White Horses

Blue Minded


I’ve never understood the ‘things to do before you die’ idea. If I was ill, I’d be in no mood to have a swim with a dolphin.



We think that the point is to pass the test or overcome the problem, but the truth is that things don't really get solved. They come together and they fall apart. Then they come together again and fall apart again. It's just like that. The healing comes from letting there be room for all of this to happen: room for grief, for relief, for misery, for joy.



Maybe a life of devotion doesn’t need to be robes and chanting; maybe it’s just going through life with open eyes and an open mind, looking out for chances to help people and buzz on the altruistic zip it gives, like coins in Mario Land.



When you go out into the woods, and you look at trees, you see all these different trees. And some of them are bent, and some of them are straight, and some of them are evergreens, and some of them are whatever. And you look at the tree and you allow it. You see why it is the way it is. You sort of understand that it didn’t get enough light, and so it turned that way. And you don’t get all emotional about it. You just allow it. You appreciate the tree.

The minute you get near humans, you lose all that. You’re constantly saying “You’re too this”, or “I’m too that”. That judgment mind comes in. And so I practice turning people into trees. Which means appreciating them just the way they are.



When you talk, you’re only repeating what you already know. But if you listen, you may learn something new.



Tell a devout Christian that his wife is cheating on him, or that frozen yogurt can make a man invisible, and he is likely to require as much evidence as anyone else, and to be persuaded only to the extent that you give it. Tell him that the book he keeps by his bed was written by an invisible deity who will punish him with fire for eternity if he fails to accept its every incredible claim about the universe, and he seems to require no evidence whatsoever.



Let’s trade in all our judging for appreciating. Let’s lay down our righteousness and just be together.



The writer who breeds more words than he needs, is making a chore for the reader who reads.



The meaning of life is to find your gift. The purpose of life is to give it away.



We are going to die, and that makes us the lucky ones. Most people are never going to die because they are never going to be born. The potential people who could have been here in my place but who will in fact never see the light of day outnumber the sand grains of Arabia. Certainly those unborn ghosts include greater poets than Keats, scientists greater than Newton. We know this because the set of possible people allowed by our DNA so massively exceeds the set of actual people. In the teeth of these stupefying odds it is you and I, in our ordinariness, that are here. We privileged few, who won the lottery of birth against all odds, how dare we whine at our inevitable return to that prior state from which the vast majority have never stirred?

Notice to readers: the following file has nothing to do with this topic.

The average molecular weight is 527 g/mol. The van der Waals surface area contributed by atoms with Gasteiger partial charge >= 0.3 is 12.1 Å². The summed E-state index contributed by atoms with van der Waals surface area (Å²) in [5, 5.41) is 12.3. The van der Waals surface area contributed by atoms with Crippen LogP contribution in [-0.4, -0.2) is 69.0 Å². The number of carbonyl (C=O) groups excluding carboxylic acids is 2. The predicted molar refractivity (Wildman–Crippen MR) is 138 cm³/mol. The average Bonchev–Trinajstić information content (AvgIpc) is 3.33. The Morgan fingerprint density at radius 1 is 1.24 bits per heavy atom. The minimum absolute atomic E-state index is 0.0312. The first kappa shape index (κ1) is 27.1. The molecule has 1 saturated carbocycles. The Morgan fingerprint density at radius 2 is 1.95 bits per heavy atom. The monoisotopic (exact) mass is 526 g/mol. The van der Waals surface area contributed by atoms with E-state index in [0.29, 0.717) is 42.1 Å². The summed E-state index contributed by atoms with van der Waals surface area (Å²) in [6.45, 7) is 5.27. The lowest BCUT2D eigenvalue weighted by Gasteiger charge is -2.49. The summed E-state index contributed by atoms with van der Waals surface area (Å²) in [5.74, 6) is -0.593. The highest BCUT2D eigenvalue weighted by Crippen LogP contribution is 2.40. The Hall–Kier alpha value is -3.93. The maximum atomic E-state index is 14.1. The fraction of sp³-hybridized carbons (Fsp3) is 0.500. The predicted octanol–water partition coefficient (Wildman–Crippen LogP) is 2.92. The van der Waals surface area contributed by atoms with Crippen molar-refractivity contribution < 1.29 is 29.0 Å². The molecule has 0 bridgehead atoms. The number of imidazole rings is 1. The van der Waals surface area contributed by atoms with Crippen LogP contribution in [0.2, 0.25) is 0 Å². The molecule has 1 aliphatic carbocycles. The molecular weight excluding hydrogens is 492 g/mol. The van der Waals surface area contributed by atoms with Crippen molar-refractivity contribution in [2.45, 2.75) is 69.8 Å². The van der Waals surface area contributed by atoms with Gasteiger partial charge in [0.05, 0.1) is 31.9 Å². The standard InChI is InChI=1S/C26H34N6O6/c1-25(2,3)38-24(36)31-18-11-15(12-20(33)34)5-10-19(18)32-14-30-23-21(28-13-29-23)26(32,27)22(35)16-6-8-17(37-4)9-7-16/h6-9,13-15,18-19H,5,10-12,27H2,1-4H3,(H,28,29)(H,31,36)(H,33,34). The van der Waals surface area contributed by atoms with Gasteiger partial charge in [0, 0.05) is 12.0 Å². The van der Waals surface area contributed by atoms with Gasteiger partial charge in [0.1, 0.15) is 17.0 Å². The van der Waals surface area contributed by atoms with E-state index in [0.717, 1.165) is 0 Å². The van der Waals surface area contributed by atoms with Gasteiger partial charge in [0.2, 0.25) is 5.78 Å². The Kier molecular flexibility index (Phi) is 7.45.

Weaseling out of things is important to learn. It’s what separates us from the animals. Except the weasel.



Arguments for preservation based on the beauty of wilderness are sometimes treated as if they were of little weight because they are “merely aesthetic”. That is a mistake. We go to great lengths to preserve the artistic treasures of earlier human civilisations. It is difficult to imagine any economic gain that we would be prepared to accept as adequate compensation for, for instance, the destruction of the paintings in the Louvre. How should we compare the aesthetic value of wilderness with that of the paintings in the Louvre? Here, perhaps, judgment does become inescapably subjective; so I shall report my own experiences. I have looked at the paintings in the Louvre, and in many of the other great galleries of Europe and the United States. or by a stream tumbling over moss-covered boulders set amongst tall tree-ferns, growing in the shade of the forest canopy. I do not think I am alone in this; for many people, wilderness is the source of the greatest feelings of aesthetic appreciation, rising to an almost mystical intensity.

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